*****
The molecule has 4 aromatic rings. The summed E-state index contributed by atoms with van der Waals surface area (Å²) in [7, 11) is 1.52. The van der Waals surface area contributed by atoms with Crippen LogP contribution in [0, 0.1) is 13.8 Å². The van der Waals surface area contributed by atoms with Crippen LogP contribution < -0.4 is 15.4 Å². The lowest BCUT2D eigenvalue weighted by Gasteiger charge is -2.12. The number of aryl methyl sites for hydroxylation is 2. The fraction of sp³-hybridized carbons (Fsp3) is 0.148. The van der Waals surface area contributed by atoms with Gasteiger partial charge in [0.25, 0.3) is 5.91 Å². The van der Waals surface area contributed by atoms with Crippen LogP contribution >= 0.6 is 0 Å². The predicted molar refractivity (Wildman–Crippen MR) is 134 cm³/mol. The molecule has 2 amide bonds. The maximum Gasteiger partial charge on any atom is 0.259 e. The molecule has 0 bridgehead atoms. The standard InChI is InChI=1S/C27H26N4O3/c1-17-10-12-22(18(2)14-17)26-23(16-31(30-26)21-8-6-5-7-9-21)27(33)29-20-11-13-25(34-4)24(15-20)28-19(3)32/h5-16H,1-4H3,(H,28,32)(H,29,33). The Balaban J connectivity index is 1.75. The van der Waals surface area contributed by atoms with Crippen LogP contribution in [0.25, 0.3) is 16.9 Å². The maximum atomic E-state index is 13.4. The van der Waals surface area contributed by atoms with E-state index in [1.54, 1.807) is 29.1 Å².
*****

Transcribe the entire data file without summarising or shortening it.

The molecule has 4 aromatic rings. The summed E-state index contributed by atoms with van der Waals surface area (Å²) in [7, 11) is 1.52. The van der Waals surface area contributed by atoms with Crippen LogP contribution in [0, 0.1) is 13.8 Å². The van der Waals surface area contributed by atoms with Crippen LogP contribution < -0.4 is 15.4 Å². The lowest BCUT2D eigenvalue weighted by Gasteiger charge is -2.12. The number of aryl methyl sites for hydroxylation is 2. The fraction of sp³-hybridized carbons (Fsp3) is 0.148. The van der Waals surface area contributed by atoms with Gasteiger partial charge in [0.25, 0.3) is 5.91 Å². The van der Waals surface area contributed by atoms with Crippen LogP contribution >= 0.6 is 0 Å². The predicted molar refractivity (Wildman–Crippen MR) is 134 cm³/mol. The molecule has 2 amide bonds. The maximum Gasteiger partial charge on any atom is 0.259 e. The molecule has 0 bridgehead atoms. The standard InChI is InChI=1S/C27H26N4O3/c1-17-10-12-22(18(2)14-17)26-23(16-31(30-26)21-8-6-5-7-9-21)27(33)29-20-11-13-25(34-4)24(15-20)28-19(3)32/h5-16H,1-4H3,(H,28,32)(H,29,33). The Balaban J connectivity index is 1.75. The van der Waals surface area contributed by atoms with Crippen LogP contribution in [0.25, 0.3) is 16.9 Å². The maximum atomic E-state index is 13.4. The van der Waals surface area contributed by atoms with E-state index in [1.54, 1.807) is 29.1 Å².